It is Christmas Eve and a wonderful time of year.

How, I wish I had grandkids, close by. There is nothing like seeing the spirit of Christmas in a child's eyes.

Each Christmas, one of our family traditions has been to deliver gifts to a family, anonymously.

I'm sure the married kids can remember the young teenage boy with cancer, who wanted tennis shoes for Christmas. The kids learned that year that it was hard to deliver a frozen turkey, tennis shoes and a box of gifts, and run, without being seen.

I believe the kids can remember the family who lived in the burned mobile home. One son, dressed as Santa, delivered the gifts while the others watched. Santa lost his beard while running toward the car.

I hope they can recall our Spanish friends who had nothing for Christmas . . . and the looks on the children's faces when they saw the gifts at their front door.

I have tried to teach my children the real meaning, the truth and spirit of Christmas. I'm hoping they are passing the same Christmas “giving” on to their children.

This is what is wonderful about family. While teaching our children what is right and good, we pass our traditions forward.

I witnessed my mother, each Christmas, serve others. As children, we may have received fewer gifts, but we never knew it. Our hearts were full.

I have also learned the same lessons of service from my friends.

Margaret was the president of the women's organization at our church, the Relief Society. Margaret and husband, Rick, had five children. They lived in a small home and worked harder than any family I know.

Rick worked full time and Margaret and the kids took on any job they could, like cleaning a dentist office or parking lot in the early morning before school.

Working by Margaret's side, I could see firsthand, how she taught her children.

No matter what Margaret prepared for dinner, it was always deliverable, whether it was mac and cheese or meat loaf. When Margaret heard a family was in need, she took their meal to the needy family.

Then Margaret would prepare peanut butter and jelly for her children.

Today, Margaret's kids are all married and have their own children. I can bet that peanut butter and jelly warms their hearts.

In 1985, Nancy Gavin wrote her story, my favorite Christmas story. Nancy's husband Mike hated Christmas.

One year, Nancy decided to skip the shirts and ties, and look for ways to bless others. Nancy's inspiration came when her son's wrestling team played a non league inner city church team, who had less than adequate uniforms, shoes, and gear.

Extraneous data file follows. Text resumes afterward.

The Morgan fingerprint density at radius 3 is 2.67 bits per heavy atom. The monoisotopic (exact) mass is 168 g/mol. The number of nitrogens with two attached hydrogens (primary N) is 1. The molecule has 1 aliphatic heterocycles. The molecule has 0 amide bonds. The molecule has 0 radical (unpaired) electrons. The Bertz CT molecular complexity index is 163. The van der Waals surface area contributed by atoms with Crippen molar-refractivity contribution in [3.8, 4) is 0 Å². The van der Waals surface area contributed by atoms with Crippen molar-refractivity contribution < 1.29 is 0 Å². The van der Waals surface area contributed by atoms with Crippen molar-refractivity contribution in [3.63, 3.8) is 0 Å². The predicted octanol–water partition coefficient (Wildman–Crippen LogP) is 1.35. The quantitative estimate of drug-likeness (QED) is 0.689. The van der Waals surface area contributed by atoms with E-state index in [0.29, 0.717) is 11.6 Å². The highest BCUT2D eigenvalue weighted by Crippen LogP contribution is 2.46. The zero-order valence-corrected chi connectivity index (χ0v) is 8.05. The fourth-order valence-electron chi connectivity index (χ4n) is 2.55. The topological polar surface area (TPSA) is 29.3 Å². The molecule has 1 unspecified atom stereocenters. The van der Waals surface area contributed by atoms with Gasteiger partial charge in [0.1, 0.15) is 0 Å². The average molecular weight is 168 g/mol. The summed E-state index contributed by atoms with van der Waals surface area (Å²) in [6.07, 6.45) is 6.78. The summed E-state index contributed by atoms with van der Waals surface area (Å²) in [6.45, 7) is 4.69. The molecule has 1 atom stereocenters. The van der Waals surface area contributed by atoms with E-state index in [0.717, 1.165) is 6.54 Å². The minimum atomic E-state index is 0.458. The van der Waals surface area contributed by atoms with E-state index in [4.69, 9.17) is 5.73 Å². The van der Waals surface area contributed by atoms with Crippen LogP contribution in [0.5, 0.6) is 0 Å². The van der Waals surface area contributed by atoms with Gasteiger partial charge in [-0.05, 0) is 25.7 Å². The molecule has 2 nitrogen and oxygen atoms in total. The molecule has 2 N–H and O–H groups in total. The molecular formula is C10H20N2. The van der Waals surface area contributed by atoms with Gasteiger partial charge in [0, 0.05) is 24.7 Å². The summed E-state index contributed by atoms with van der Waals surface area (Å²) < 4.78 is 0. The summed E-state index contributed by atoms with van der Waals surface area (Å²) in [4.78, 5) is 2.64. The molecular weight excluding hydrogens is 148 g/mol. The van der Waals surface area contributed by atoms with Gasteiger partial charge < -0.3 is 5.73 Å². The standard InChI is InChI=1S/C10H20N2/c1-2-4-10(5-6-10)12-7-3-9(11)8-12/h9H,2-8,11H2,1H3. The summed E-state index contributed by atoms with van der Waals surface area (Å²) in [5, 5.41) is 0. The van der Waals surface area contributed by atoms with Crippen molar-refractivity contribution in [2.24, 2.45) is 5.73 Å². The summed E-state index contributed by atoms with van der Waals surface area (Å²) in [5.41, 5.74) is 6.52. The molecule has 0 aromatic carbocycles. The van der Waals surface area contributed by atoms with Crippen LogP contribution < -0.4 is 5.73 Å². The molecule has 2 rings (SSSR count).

The next day, Nancy purchased the uniforms and gear for the needy team and sent it to them, anonymously. Afterward, Nancy wrote her act of service, placed it in a white envelope, and pinned it on their Christmas tree.

Each year, Nancy found other ways to serve others. One year, she sent children with disabilities, to a hockey game. Another year, she delivered gifts to two elderly brothers whose home had burned down.

Nancy would handwrite her service, tuck it in a white envelope, and place it on their Christmas tree. The envelope became the highlight of Christmas, where their children ignored their own gifts, to read what was in the envelope. These are Nancy's words.

"You see, we lost Mike last year to dreaded cancer. When Christmas rolled around, I was still so wrapped in grief that I barely got the tree up. But Christmas Eve found me placing an envelope on the tree, and in the morning, it was joined by three more.

Each of our children, unbeknownst to the others, had placed an envelope on the tree for their dad. The tradition has grown, and someday will expand even further, with our grandchildren standing around the tree with wide-eyed anticipation, watching as their fathers take down the envelope.

Mike's spirit, like the Christmas spirit, will always be with us."

Our Savior Jesus Christ was born in Bethlehem. The miracle of His birth, and life, will bless our lives, as we serve, as He did. I testify, in His Holy Name, Jesus Christ, Amen.

Diane Mack is coordinator of Putting Families First, Jackson County’s Family Week Foundation. Email her at or visit